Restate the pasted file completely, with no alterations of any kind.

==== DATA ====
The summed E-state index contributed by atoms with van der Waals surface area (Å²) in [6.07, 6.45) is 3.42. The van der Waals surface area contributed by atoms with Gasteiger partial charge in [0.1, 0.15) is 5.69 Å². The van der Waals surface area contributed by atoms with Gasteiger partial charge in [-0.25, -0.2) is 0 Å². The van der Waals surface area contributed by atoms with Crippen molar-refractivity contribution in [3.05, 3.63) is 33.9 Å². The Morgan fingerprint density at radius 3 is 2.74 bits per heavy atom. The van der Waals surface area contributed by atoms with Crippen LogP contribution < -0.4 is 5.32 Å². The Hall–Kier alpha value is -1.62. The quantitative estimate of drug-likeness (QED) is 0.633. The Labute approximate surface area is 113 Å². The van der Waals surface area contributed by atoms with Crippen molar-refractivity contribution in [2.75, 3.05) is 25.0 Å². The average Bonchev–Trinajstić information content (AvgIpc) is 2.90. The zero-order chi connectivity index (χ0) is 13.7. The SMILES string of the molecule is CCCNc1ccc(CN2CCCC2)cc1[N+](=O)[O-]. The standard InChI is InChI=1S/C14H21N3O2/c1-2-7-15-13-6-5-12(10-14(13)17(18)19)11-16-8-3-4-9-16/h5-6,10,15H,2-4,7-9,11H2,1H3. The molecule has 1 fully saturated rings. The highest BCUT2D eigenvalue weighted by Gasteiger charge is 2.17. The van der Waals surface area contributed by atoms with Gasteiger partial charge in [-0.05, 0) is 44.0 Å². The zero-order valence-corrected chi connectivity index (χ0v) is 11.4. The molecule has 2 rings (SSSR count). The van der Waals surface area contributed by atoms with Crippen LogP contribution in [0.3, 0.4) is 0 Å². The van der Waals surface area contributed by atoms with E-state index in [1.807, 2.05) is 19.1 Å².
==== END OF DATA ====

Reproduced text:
The summed E-state index contributed by atoms with van der Waals surface area (Å²) in [6.07, 6.45) is 3.42. The van der Waals surface area contributed by atoms with Gasteiger partial charge in [0.1, 0.15) is 5.69 Å². The van der Waals surface area contributed by atoms with Gasteiger partial charge in [-0.25, -0.2) is 0 Å². The van der Waals surface area contributed by atoms with Crippen molar-refractivity contribution in [3.05, 3.63) is 33.9 Å². The Morgan fingerprint density at radius 3 is 2.74 bits per heavy atom. The van der Waals surface area contributed by atoms with Crippen LogP contribution < -0.4 is 5.32 Å². The Hall–Kier alpha value is -1.62. The quantitative estimate of drug-likeness (QED) is 0.633. The Labute approximate surface area is 113 Å². The van der Waals surface area contributed by atoms with Crippen molar-refractivity contribution in [2.75, 3.05) is 25.0 Å². The average Bonchev–Trinajstić information content (AvgIpc) is 2.90. The zero-order chi connectivity index (χ0) is 13.7. The SMILES string of the molecule is CCCNc1ccc(CN2CCCC2)cc1[N+](=O)[O-]. The standard InChI is InChI=1S/C14H21N3O2/c1-2-7-15-13-6-5-12(10-14(13)17(18)19)11-16-8-3-4-9-16/h5-6,10,15H,2-4,7-9,11H2,1H3. The molecule has 1 fully saturated rings. The highest BCUT2D eigenvalue weighted by Gasteiger charge is 2.17. The van der Waals surface area contributed by atoms with Gasteiger partial charge in [-0.05, 0) is 44.0 Å². The zero-order valence-corrected chi connectivity index (χ0v) is 11.4. The molecule has 2 rings (SSSR count). The van der Waals surface area contributed by atoms with Crippen LogP contribution in [0.3, 0.4) is 0 Å². The van der Waals surface area contributed by atoms with E-state index in [1.807, 2.05) is 19.1 Å².